It is doubtful that any of the eggs would survive thru an incubation period, under such conditions. Soon after the eggs are laid down, a new covering of silt will smother them! This is a common sight on many of our area trout streams!

Right Photo:

    This photo shows a trout redd that was made by brook trout on a clean gravel bottom of a spawning tributary. The redd is distinguished by the very clean gravel patch shown in the photo. The surrounding area is gravel with a covering of algae or rock moss. Soon the trout redd will also start to change color and darken.

    What is fish habitat? To start to understand fish habitat, you first must learn from the basics. Fish require water, habitat and food to survive. The quality of these three requirements determines how well fish do in any given environment.

    There are two environments that freshwater fish inhabit, those are lake and stream habitats. Because this magazine focuses on stream environments, this article will  cover that particular topic.

    Also, because trout is the primary variety of fish that is mentioned in this publication, we will focus of trout habitat.

    Trout stream require three basic components to support populations; riparian habitat, clean and cold water and structure that trout can utilize for both cover and as a feeding habitat.

    Submerged structure habitat consists of three primary things; weeds, rock and woody debris. Emergent cover habitat is provided by

undercut stream banks, over hanging branches, limbs and grasses, etc..

    In-channel, submerged or partially submerged structure will also help to break the velocity of flow in a stream, creating holding habitats for trout. Especially in riffle areas, where the depth and surface disturbance created by the  gradient is sufficient to hide trout from predators.

    Flow dynamics will provide cover for trout by altering the surface of the stream’s water.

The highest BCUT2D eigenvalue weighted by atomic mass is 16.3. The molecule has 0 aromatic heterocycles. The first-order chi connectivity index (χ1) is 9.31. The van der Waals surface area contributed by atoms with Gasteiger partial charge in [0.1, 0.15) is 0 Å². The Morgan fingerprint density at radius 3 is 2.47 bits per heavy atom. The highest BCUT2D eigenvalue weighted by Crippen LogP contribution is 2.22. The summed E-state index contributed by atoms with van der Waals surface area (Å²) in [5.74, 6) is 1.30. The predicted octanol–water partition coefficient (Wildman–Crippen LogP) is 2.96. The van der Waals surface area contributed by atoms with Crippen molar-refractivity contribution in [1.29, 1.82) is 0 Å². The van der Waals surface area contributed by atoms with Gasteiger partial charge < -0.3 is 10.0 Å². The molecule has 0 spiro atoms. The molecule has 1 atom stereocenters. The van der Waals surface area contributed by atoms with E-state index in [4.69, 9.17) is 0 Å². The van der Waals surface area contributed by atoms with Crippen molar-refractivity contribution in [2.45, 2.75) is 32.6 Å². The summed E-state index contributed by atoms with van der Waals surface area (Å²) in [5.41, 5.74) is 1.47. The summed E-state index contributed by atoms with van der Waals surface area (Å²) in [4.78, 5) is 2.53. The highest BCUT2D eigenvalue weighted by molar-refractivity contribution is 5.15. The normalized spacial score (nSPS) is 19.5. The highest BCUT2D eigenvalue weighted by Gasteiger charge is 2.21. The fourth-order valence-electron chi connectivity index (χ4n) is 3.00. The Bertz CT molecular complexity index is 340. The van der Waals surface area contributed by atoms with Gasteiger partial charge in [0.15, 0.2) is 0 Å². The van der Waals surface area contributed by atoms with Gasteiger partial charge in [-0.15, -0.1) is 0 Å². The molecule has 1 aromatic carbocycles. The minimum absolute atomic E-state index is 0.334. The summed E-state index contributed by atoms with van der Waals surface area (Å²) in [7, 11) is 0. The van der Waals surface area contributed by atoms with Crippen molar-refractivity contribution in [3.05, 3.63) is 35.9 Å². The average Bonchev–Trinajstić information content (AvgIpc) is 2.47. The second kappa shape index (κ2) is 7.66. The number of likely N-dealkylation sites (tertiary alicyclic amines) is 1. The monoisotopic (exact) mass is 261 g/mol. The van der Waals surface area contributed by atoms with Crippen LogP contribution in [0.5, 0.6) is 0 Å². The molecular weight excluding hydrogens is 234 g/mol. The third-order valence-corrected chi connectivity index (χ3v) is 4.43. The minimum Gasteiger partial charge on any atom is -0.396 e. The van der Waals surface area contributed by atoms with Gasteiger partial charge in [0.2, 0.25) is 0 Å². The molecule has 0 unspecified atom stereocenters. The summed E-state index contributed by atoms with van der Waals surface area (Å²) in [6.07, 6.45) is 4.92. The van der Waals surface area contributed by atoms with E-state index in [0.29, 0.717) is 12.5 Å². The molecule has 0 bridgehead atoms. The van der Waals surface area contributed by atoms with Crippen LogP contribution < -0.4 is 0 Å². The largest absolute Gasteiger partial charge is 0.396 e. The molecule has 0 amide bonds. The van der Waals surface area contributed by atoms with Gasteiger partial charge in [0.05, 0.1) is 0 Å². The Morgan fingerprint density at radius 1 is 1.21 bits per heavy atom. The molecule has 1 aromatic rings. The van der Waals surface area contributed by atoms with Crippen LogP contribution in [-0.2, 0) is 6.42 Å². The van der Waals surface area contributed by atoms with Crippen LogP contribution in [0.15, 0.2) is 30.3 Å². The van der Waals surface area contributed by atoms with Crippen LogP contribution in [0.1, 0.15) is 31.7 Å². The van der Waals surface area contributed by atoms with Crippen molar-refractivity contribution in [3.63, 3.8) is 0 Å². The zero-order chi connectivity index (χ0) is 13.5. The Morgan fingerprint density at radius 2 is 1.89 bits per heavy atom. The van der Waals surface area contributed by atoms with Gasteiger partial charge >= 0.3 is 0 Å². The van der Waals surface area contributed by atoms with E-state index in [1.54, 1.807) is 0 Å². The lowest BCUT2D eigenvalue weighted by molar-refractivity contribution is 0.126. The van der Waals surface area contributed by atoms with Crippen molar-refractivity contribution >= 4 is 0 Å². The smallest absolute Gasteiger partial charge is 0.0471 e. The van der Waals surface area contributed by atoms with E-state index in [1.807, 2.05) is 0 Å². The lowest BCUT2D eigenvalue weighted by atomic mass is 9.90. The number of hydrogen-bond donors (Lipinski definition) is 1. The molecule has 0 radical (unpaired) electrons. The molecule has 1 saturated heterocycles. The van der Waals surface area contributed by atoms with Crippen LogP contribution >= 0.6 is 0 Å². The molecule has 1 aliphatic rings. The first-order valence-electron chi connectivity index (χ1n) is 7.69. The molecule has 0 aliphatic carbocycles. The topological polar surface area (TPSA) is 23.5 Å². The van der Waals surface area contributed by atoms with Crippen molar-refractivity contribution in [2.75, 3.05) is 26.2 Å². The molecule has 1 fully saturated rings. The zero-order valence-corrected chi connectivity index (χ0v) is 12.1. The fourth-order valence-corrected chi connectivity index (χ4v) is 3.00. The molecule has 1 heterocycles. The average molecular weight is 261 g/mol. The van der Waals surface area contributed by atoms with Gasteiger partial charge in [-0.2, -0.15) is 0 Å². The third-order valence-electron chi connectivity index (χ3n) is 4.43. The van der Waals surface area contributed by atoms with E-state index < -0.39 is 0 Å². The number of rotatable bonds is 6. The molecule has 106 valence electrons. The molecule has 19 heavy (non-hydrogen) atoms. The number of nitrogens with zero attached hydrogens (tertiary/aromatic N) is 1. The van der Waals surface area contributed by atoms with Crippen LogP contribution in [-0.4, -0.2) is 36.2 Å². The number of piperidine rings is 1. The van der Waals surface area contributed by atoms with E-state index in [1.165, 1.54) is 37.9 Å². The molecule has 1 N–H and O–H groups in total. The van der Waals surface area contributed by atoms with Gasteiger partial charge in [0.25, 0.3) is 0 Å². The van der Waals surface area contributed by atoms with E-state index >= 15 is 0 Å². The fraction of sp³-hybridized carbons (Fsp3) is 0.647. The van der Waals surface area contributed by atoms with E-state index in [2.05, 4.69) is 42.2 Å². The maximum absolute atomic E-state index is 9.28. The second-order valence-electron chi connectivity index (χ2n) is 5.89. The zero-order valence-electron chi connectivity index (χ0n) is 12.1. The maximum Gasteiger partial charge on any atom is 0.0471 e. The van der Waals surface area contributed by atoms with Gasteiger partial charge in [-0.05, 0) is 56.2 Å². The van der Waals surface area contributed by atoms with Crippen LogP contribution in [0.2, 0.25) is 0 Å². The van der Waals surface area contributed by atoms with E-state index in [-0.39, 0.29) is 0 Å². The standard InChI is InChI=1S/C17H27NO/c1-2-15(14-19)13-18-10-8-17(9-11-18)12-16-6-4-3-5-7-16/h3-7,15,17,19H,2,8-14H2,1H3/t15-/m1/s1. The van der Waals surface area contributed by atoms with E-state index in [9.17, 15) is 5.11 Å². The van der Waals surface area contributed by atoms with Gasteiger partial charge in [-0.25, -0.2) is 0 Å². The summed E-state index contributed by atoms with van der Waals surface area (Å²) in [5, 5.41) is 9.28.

The surface chop created by a riffle or counter acting currents can blur the visibility of clear water. This will make it difficult for predators to see trout holding near the bottom of a stream. We can consider this habitat as well.

    Once you understand some of these basic components of what fish habitat is, you will have an easier task in furthering your knowledge of the topic.  The task of being able to know complexities of where and why trout use particular habitats, adds a whole new element to how you look at a stream. This is called “reading water”.


    Riparian habitat is of primary importance to the health of a trout stream. Without a healthy buffer of mature willows, trees and grasses, a stream is susceptible to bank erosion and channel widening.

    For the trout that reside in a stream, the constant input of woody debris from a healthy riparian zone, creates necessary in-stream habitat under the water’s surface and along its banks.

    During high flow events in the stream, willows and trees can be washed into the stream channel, from undermined stream banks.

    The weight of winter snow can bend willow limbs down into the stream channel, or wind can blow down dead or dying trees onto the water’s surface. All of this woody debris will enhance fish and aquatic invertebrate habitat in the stream channel.

    When a healthy riparian buffer exists along the water’s edge, the flow in the stream channel is constricted. This narrow channel width provides the necessary scouring, to keep the streambed clean, exposing boulders, cobble and gravel.

    The trunks of willows, trees and rocks at the water’s edge, work as debris catchers, collecting floating wood that travels down the stream channel during high flows.


A healthy riparian zone provides good Juvenile trout habitat!